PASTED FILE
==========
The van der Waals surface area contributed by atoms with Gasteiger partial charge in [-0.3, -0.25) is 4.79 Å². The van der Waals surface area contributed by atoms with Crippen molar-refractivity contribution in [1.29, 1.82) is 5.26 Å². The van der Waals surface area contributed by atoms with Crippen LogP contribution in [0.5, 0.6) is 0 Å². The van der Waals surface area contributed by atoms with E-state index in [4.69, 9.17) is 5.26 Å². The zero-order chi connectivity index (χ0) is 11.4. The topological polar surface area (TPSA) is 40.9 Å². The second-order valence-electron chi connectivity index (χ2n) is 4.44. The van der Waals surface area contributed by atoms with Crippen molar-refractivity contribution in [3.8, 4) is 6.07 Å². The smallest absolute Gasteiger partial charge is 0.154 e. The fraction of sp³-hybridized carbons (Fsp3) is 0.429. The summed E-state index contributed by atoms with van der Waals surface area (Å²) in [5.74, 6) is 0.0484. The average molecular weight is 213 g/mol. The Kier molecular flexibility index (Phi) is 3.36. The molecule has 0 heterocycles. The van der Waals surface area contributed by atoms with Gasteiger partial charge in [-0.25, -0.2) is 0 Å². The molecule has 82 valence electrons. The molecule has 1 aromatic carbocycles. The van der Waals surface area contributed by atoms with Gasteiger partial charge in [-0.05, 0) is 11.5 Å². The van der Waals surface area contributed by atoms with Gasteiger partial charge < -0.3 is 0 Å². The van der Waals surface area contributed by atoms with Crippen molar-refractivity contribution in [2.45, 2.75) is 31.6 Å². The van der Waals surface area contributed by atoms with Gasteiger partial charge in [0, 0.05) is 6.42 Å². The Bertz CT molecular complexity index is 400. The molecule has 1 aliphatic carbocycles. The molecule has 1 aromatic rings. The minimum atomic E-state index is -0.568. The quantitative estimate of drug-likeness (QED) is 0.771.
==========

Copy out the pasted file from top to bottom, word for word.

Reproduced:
The van der Waals surface area contributed by atoms with Gasteiger partial charge in [-0.3, -0.25) is 4.79 Å². The van der Waals surface area contributed by atoms with Crippen molar-refractivity contribution in [1.29, 1.82) is 5.26 Å². The van der Waals surface area contributed by atoms with Crippen LogP contribution in [0.5, 0.6) is 0 Å². The van der Waals surface area contributed by atoms with E-state index in [4.69, 9.17) is 5.26 Å². The zero-order chi connectivity index (χ0) is 11.4. The topological polar surface area (TPSA) is 40.9 Å². The second-order valence-electron chi connectivity index (χ2n) is 4.44. The van der Waals surface area contributed by atoms with Crippen molar-refractivity contribution in [3.8, 4) is 6.07 Å². The smallest absolute Gasteiger partial charge is 0.154 e. The fraction of sp³-hybridized carbons (Fsp3) is 0.429. The summed E-state index contributed by atoms with van der Waals surface area (Å²) in [5.74, 6) is 0.0484. The average molecular weight is 213 g/mol. The Kier molecular flexibility index (Phi) is 3.36. The molecule has 0 heterocycles. The van der Waals surface area contributed by atoms with Gasteiger partial charge in [-0.25, -0.2) is 0 Å². The molecule has 82 valence electrons. The molecule has 1 aromatic carbocycles. The van der Waals surface area contributed by atoms with Gasteiger partial charge in [-0.05, 0) is 11.5 Å². The van der Waals surface area contributed by atoms with Gasteiger partial charge < -0.3 is 0 Å². The van der Waals surface area contributed by atoms with Crippen molar-refractivity contribution in [2.45, 2.75) is 31.6 Å². The van der Waals surface area contributed by atoms with Gasteiger partial charge in [0, 0.05) is 6.42 Å². The Bertz CT molecular complexity index is 400. The molecule has 1 aliphatic carbocycles. The molecule has 1 aromatic rings. The minimum atomic E-state index is -0.568. The quantitative estimate of drug-likeness (QED) is 0.771.